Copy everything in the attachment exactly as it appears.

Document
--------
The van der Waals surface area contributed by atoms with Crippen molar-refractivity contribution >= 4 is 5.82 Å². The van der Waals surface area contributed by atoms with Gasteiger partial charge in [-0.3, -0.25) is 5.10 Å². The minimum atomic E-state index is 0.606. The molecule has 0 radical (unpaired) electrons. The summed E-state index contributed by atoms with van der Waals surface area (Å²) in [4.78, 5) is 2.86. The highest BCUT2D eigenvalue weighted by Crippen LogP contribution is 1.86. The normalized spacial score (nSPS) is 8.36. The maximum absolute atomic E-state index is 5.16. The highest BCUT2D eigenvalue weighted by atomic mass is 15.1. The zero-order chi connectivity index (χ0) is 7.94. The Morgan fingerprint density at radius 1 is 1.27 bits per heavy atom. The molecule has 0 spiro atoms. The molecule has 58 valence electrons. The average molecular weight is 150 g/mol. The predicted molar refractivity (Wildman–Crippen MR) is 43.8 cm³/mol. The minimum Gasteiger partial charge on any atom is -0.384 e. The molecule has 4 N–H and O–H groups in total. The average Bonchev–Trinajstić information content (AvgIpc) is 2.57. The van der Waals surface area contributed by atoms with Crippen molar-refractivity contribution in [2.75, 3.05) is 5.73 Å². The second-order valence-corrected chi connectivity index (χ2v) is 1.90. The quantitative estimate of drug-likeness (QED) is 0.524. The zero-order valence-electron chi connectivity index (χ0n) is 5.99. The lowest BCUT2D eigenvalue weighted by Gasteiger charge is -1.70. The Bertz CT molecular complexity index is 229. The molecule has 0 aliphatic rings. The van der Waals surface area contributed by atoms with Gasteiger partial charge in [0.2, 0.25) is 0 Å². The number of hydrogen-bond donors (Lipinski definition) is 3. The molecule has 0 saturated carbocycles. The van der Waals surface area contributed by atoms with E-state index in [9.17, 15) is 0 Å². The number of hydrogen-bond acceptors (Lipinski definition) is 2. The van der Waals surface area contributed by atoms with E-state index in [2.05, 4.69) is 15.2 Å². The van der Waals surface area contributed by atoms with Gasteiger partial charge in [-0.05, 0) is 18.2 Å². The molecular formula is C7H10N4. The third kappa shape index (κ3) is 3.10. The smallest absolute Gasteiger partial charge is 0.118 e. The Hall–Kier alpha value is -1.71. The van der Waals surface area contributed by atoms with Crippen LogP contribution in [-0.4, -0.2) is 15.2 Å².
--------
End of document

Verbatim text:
The van der Waals surface area contributed by atoms with Crippen molar-refractivity contribution >= 4 is 5.82 Å². The van der Waals surface area contributed by atoms with Gasteiger partial charge in [-0.3, -0.25) is 5.10 Å². The minimum atomic E-state index is 0.606. The molecule has 0 radical (unpaired) electrons. The summed E-state index contributed by atoms with van der Waals surface area (Å²) in [4.78, 5) is 2.86. The highest BCUT2D eigenvalue weighted by Crippen LogP contribution is 1.86. The normalized spacial score (nSPS) is 8.36. The maximum absolute atomic E-state index is 5.16. The highest BCUT2D eigenvalue weighted by atomic mass is 15.1. The zero-order chi connectivity index (χ0) is 7.94. The Morgan fingerprint density at radius 1 is 1.27 bits per heavy atom. The molecule has 0 spiro atoms. The molecule has 58 valence electrons. The average molecular weight is 150 g/mol. The predicted molar refractivity (Wildman–Crippen MR) is 43.8 cm³/mol. The minimum Gasteiger partial charge on any atom is -0.384 e. The molecule has 4 N–H and O–H groups in total. The average Bonchev–Trinajstić information content (AvgIpc) is 2.57. The van der Waals surface area contributed by atoms with Crippen molar-refractivity contribution in [2.75, 3.05) is 5.73 Å². The second-order valence-corrected chi connectivity index (χ2v) is 1.90. The quantitative estimate of drug-likeness (QED) is 0.524. The zero-order valence-electron chi connectivity index (χ0n) is 5.99. The lowest BCUT2D eigenvalue weighted by Gasteiger charge is -1.70. The Bertz CT molecular complexity index is 229. The molecule has 0 aliphatic rings. The van der Waals surface area contributed by atoms with Gasteiger partial charge in [0.2, 0.25) is 0 Å². The number of hydrogen-bond donors (Lipinski definition) is 3. The molecule has 0 saturated carbocycles. The van der Waals surface area contributed by atoms with E-state index in [9.17, 15) is 0 Å². The number of hydrogen-bond acceptors (Lipinski definition) is 2. The van der Waals surface area contributed by atoms with E-state index in [2.05, 4.69) is 15.2 Å². The van der Waals surface area contributed by atoms with Gasteiger partial charge in [-0.05, 0) is 18.2 Å². The molecular formula is C7H10N4. The third kappa shape index (κ3) is 3.10. The smallest absolute Gasteiger partial charge is 0.118 e. The Hall–Kier alpha value is -1.71. The van der Waals surface area contributed by atoms with Crippen LogP contribution in [-0.4, -0.2) is 15.2 Å².